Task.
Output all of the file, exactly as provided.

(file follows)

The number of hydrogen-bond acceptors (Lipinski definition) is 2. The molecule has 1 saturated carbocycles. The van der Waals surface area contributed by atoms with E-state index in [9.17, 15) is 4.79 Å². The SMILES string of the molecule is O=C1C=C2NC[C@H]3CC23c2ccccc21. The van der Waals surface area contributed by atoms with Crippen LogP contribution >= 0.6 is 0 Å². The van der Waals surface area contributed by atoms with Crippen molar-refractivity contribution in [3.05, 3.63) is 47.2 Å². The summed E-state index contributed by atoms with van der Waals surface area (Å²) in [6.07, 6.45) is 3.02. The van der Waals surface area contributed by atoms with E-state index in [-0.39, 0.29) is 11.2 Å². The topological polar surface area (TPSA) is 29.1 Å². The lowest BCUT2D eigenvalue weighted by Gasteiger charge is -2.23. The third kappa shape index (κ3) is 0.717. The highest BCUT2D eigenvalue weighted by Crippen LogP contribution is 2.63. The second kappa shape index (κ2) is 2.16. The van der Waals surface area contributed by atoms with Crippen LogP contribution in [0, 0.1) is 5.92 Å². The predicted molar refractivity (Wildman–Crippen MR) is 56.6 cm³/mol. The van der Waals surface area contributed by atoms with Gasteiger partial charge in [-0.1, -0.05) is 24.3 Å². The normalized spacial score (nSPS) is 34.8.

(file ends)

The number of hydrogen-bond acceptors (Lipinski definition) is 2. The molecule has 1 saturated carbocycles. The van der Waals surface area contributed by atoms with E-state index in [9.17, 15) is 4.79 Å². The SMILES string of the molecule is O=C1C=C2NC[C@H]3CC23c2ccccc21. The van der Waals surface area contributed by atoms with Crippen LogP contribution >= 0.6 is 0 Å². The van der Waals surface area contributed by atoms with Crippen molar-refractivity contribution in [3.05, 3.63) is 47.2 Å². The summed E-state index contributed by atoms with van der Waals surface area (Å²) in [6.07, 6.45) is 3.02. The van der Waals surface area contributed by atoms with E-state index in [-0.39, 0.29) is 11.2 Å². The topological polar surface area (TPSA) is 29.1 Å². The lowest BCUT2D eigenvalue weighted by Gasteiger charge is -2.23. The third kappa shape index (κ3) is 0.717. The highest BCUT2D eigenvalue weighted by Crippen LogP contribution is 2.63. The second kappa shape index (κ2) is 2.16. The van der Waals surface area contributed by atoms with Crippen LogP contribution in [0, 0.1) is 5.92 Å². The predicted molar refractivity (Wildman–Crippen MR) is 56.6 cm³/mol. The van der Waals surface area contributed by atoms with Gasteiger partial charge in [-0.1, -0.05) is 24.3 Å². The normalized spacial score (nSPS) is 34.8.